Will Sunak overcorrect Truss’ tax mistakes?
Sunak and his Chancellor of the Exchequer Jeremy Hunt are preparing the public for increased tax burdens and deep spending cuts. Sunak hopes first that his plan will restore the government’s reputation for fiscal probity. This in turn should reduce borrowing costs and make it easier to release the reins. But he probably also wants to give himself the opportunity to reduce the tax burden as the general election approaches.
Will all this contribute to creating conditions for growth? Bloomberg Opinion’s Therese Raphael talks to Bloomberg Economics’ Dan Hanson about what lies ahead.
Thérèse Raphaël: Whatever the Bank of England’s decision on Thursday — and the consensus is for a 75 basis point rate hike — it will be based on the assumption of fairly strong fiscal consolidation when the government announces its plan on November 17. level of spending cuts Hunt will need to find later this month to allow the BOE to ease monetary policy or at least prevent further hikes?
Dan Hanson: The figures in question, a consolidation of between £30bn ($34.8bn) and £50bn, make it likely the BOE will eventually pivot to cuts, but probably not until she sees inflation come down roughly. distance from its 2% target.
Remember that the decision to end the price cap on household energy bills early, which was part of Hunt’s strategy to boost market confidence, will mean inflation will be higher this year. next than it otherwise would have been. The annual CPI is now expected to average 9% instead of 5.5% in a world where the ceiling has been maintained for two years. This will limit the BOE’s room to maneuver, even if the economy is in the throes of a recession.
TR: Sunak says Truss was right to point out the UK’s poor growth record. It’s hard to disagree. But what does his plan, which looks a lot like Austerity 2.0, mean for the UK’s growth prospects?
DH: The impact on growth will very much depend on the profile of spending cuts and tax hikes. The greater the initial burden (ie the earlier the pain is caught rather than spread over time), the greater the likely economic impact. This is because monetary policy operates with a lag, so the BOE would not be able to offset the effects. I also doubt the BOE is willing to soften its stance on 2023 given the inflation outlook.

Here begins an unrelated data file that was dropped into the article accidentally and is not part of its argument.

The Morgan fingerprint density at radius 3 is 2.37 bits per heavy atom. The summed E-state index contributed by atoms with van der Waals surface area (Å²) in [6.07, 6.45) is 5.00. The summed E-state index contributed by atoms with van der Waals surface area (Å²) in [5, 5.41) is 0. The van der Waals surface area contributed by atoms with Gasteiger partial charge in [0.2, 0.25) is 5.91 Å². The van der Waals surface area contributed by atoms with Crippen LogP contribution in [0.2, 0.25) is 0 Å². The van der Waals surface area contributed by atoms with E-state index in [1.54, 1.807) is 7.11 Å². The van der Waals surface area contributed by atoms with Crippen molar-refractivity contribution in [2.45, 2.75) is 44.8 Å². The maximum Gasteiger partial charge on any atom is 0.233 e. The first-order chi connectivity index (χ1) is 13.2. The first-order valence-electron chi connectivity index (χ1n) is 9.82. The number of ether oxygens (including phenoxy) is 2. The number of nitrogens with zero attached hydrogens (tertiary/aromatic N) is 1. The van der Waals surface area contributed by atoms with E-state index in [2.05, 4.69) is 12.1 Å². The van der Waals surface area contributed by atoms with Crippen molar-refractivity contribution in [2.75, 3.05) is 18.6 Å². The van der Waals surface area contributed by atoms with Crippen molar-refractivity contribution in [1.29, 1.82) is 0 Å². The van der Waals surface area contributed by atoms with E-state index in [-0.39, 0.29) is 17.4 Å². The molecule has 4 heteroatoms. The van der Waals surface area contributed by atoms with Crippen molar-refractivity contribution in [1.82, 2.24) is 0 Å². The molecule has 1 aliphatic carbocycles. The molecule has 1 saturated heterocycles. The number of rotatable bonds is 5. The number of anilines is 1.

In our forecast, we have assumed that consolidation will accelerate over the next five years, depressing growth by about 0.2 percentage points in 2023 and 2024. Beyond 2024, we assume that the BOE maintains its monetary policy looser than it otherwise would, to keep the economy going trend.
TR: Instead of tax cuts with no spending cuts under Truss, we’re now ready to get tax increases along with major spending cuts. Is there a danger that this government will correct too much by pressing too hard on the budgetary brakes?
DH: Absolutely. Much of the hard work to restore confidence in Britain’s assets has been done, with Hunt canceling the majority of tax giveaways and announcing he will set out a plan to reduce the debt burden. The presence of Rishi Sunak as prime minister also appears to have bolstered sentiment.
Clearly the government needs to deliver on its commitment to fiscal sustainability, but I think the cost to the economy of overcooking consolidation outweighs the credibility dividend of rapidly reducing the burden debt. Remember that the economy is facing a recession, probably similar to that of the 1990s. Fiscal policy has a role to play in providing support during this difficult time.
TR: Sunak says his ultimate goal is to cut taxes. But due to both pandemic-era spending and the past six weeks, we are looking at falling GDP and a recession that will last at least through the end of 2023, according to Bloomberg Economics analysis. At this point, is there anything the government can do to shorten the recession and restore growth or is it more about laying the foundations for future growth?
DH: The government has a big decision to make about the level of energy support it wishes to provide beyond April – this is where it could have the most impact on the short-term outlook. Whatever is in mind will help to make a decision quickly so households and businesses can plan ahead.